Which Christmas tree to choose?

It is now the season to choose a real Christmas tree for the holidays. Choices are many and can be confusing. Most people pay little attention to which type (species or variety) of tree to select. Instead, cost, overall appearance of the tree, and availability of the type of tree are generally the deciding factors.

The type of tree selected, of course, depends on what one is looking for. Do they want the tree to last a very long time, or is that fresh “Christmas” smell more important? Are small children involved in decorating? If so, avoid trees with sharp needles. If cats are a problem, sharp needles may be just what you are looking for. To help choose which tree would be best, take a look at the most common types one can buy.

• Balsam Fur—For the traditionalist, this is the only “true” Christmas tree. Balsam Fur is the number one Christmas tree grown. They have short, flat needles that are green on top and silvery-white below. The needles are soft, and their retention is good, lasting about three weeks. Balsam is best known for its great fragrance.

• Frazier Fur—This is the southern cousin to the Balsam Fir which originated from North Carolina. It is similar to the Balsam Fir except it is less fragrant, and its needle retention is a little better.

• White Fir—The white fir is relatively new to the area. It’s much more popular out West. The needles are more upright and are soft to touch. Color is usually a very nice blue-green. Needle retention is fair to good, but it is not as fragrant as the Balsam Fir.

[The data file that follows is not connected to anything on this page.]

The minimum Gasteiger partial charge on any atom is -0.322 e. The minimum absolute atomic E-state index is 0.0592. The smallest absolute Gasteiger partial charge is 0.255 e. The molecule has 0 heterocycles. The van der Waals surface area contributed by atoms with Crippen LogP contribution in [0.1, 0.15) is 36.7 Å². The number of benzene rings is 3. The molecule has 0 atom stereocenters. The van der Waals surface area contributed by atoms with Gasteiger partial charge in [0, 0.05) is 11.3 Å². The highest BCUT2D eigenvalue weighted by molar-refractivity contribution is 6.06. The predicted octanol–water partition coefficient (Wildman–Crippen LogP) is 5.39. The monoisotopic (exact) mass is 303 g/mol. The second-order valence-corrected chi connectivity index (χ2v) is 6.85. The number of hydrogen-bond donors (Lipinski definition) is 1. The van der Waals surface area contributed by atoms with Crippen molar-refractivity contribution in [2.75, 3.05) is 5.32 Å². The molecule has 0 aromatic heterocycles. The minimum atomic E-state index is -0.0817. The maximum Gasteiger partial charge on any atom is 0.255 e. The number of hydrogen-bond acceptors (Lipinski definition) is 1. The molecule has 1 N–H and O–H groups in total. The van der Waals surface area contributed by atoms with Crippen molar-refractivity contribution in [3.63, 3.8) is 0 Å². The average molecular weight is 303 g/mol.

• Douglas Fir—It is one of the most popular trees throughout the United States. The needles are short and not too sharp, with a deep-green, blue-green color. Its claim to fame is its excellent needle retention. The Douglas Fir has been known to be fresh clear into February! Due to demand and difficulty in growing in the north, this tree can be one of the more expensive ones and the most difficult to find.

• Scotch Pine—Probably one of the more popular pine trees of choice. They have very good needle retention, and they have a nice full shape. The color can range from green to blue-green to yellow-green. Needles tend to be short (around one-inch) and only slightly sharp.

• White Pine—Locally, this is a favorite Christmas tree, where the needles are long and soft. White pine trees need to be sheared heavily or they tend to be sparse or open in shape. Needle retention is good lasting a couple of weeks. It is popular for its softness and great pine fragrance.

• Colorado “Blue” Spruce—The Colorado Spruce is quite popular, especially those with blue ice-blue coloring. However, the needles are very sharp, and the tree is difficult to decorate. Needle retention is fair for two to three weeks.

• Norway Spruce—Norways are popular for their shape and lower price due to its speedier growth. Needles are short and sharp with a rich green color. The tree also has a very nice fragrance when fresh. Unfortunately, needle retention is very poor. Needles begin to fall within a week. At best, the tree will only last two weeks.

• White Spruce—A native with a great natural shape and deep woodsy fragrance with fair needle retention.

For those interested in enjoying a day in the fresh country air, consider a cut-your-own Christmas tree or buy a precut tree at your local farmstand. There are several cut-your-own Christmas growers available for you to select the perfect Christmas tree.

Remember, in order for the tree to maintain its freshness, the water will need to be checked daily.

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